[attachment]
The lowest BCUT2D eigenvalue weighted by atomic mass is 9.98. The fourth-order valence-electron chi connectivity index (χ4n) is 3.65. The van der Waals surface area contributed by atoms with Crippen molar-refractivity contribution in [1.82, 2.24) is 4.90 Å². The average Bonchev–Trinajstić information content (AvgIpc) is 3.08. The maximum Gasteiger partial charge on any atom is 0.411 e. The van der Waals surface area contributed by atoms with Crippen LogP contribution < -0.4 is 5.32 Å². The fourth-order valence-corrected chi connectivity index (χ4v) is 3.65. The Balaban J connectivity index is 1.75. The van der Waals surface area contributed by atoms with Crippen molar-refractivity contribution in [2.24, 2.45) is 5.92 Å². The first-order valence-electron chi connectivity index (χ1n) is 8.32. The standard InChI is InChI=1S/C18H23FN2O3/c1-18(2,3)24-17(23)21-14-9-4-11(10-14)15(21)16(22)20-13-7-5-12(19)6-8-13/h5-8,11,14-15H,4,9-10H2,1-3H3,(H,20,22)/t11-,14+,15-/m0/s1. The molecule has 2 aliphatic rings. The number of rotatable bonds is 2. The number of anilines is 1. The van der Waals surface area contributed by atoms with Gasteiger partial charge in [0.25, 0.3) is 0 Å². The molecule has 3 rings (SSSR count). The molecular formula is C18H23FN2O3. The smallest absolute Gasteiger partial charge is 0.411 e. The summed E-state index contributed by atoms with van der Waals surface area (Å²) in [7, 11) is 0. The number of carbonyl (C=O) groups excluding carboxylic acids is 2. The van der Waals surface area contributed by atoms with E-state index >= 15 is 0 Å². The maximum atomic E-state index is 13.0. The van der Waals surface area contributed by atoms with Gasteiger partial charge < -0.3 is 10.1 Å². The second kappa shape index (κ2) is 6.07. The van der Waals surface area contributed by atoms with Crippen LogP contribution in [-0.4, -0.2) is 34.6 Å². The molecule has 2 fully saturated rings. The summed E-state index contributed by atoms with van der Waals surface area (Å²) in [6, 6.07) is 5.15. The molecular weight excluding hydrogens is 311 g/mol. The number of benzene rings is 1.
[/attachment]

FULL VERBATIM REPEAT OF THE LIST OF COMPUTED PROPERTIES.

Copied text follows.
The lowest BCUT2D eigenvalue weighted by atomic mass is 9.98. The fourth-order valence-electron chi connectivity index (χ4n) is 3.65. The van der Waals surface area contributed by atoms with Crippen molar-refractivity contribution in [1.82, 2.24) is 4.90 Å². The average Bonchev–Trinajstić information content (AvgIpc) is 3.08. The maximum Gasteiger partial charge on any atom is 0.411 e. The van der Waals surface area contributed by atoms with Crippen LogP contribution < -0.4 is 5.32 Å². The fourth-order valence-corrected chi connectivity index (χ4v) is 3.65. The Balaban J connectivity index is 1.75. The van der Waals surface area contributed by atoms with Crippen molar-refractivity contribution in [2.24, 2.45) is 5.92 Å². The first-order valence-electron chi connectivity index (χ1n) is 8.32. The standard InChI is InChI=1S/C18H23FN2O3/c1-18(2,3)24-17(23)21-14-9-4-11(10-14)15(21)16(22)20-13-7-5-12(19)6-8-13/h5-8,11,14-15H,4,9-10H2,1-3H3,(H,20,22)/t11-,14+,15-/m0/s1. The molecule has 2 aliphatic rings. The number of rotatable bonds is 2. The number of anilines is 1. The van der Waals surface area contributed by atoms with Gasteiger partial charge in [0.25, 0.3) is 0 Å². The molecule has 3 rings (SSSR count). The molecular formula is C18H23FN2O3. The smallest absolute Gasteiger partial charge is 0.411 e. The summed E-state index contributed by atoms with van der Waals surface area (Å²) in [7, 11) is 0. The number of carbonyl (C=O) groups excluding carboxylic acids is 2. The van der Waals surface area contributed by atoms with E-state index >= 15 is 0 Å². The maximum atomic E-state index is 13.0. The van der Waals surface area contributed by atoms with Gasteiger partial charge < -0.3 is 10.1 Å². The second kappa shape index (κ2) is 6.07. The van der Waals surface area contributed by atoms with Crippen LogP contribution in [-0.4, -0.2) is 34.6 Å². The molecule has 2 fully saturated rings. The summed E-state index contributed by atoms with van der Waals surface area (Å²) in [6, 6.07) is 5.15. The molecular weight excluding hydrogens is 311 g/mol. The number of benzene rings is 1.